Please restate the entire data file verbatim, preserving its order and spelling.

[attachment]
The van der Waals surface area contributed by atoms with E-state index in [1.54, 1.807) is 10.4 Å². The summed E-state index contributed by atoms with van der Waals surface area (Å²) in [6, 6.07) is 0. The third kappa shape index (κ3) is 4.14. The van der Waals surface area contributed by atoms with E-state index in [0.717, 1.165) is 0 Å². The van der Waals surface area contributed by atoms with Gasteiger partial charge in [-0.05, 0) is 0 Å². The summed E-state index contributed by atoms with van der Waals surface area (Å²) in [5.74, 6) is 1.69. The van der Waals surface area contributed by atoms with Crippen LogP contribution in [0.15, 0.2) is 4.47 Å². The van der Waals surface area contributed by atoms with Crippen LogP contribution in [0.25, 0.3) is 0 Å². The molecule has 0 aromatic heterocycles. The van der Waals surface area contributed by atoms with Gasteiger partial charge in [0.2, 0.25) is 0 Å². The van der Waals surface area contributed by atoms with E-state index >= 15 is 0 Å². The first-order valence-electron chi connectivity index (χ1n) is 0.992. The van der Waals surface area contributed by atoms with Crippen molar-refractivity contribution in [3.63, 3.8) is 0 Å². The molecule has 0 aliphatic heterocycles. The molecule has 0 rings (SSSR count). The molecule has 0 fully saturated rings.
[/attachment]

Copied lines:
The van der Waals surface area contributed by atoms with E-state index in [1.54, 1.807) is 10.4 Å². The summed E-state index contributed by atoms with van der Waals surface area (Å²) in [6, 6.07) is 0. The third kappa shape index (κ3) is 4.14. The van der Waals surface area contributed by atoms with E-state index in [0.717, 1.165) is 0 Å². The van der Waals surface area contributed by atoms with Gasteiger partial charge in [-0.05, 0) is 0 Å². The summed E-state index contributed by atoms with van der Waals surface area (Å²) in [5.74, 6) is 1.69. The van der Waals surface area contributed by atoms with Crippen LogP contribution in [0.15, 0.2) is 4.47 Å². The van der Waals surface area contributed by atoms with Crippen LogP contribution in [0.25, 0.3) is 0 Å². The molecule has 0 aromatic heterocycles. The van der Waals surface area contributed by atoms with Gasteiger partial charge in [0.2, 0.25) is 0 Å². The van der Waals surface area contributed by atoms with E-state index >= 15 is 0 Å². The first-order valence-electron chi connectivity index (χ1n) is 0.992. The van der Waals surface area contributed by atoms with Crippen molar-refractivity contribution in [3.63, 3.8) is 0 Å². The molecule has 0 aliphatic heterocycles. The molecule has 0 rings (SSSR count). The molecule has 0 fully saturated rings.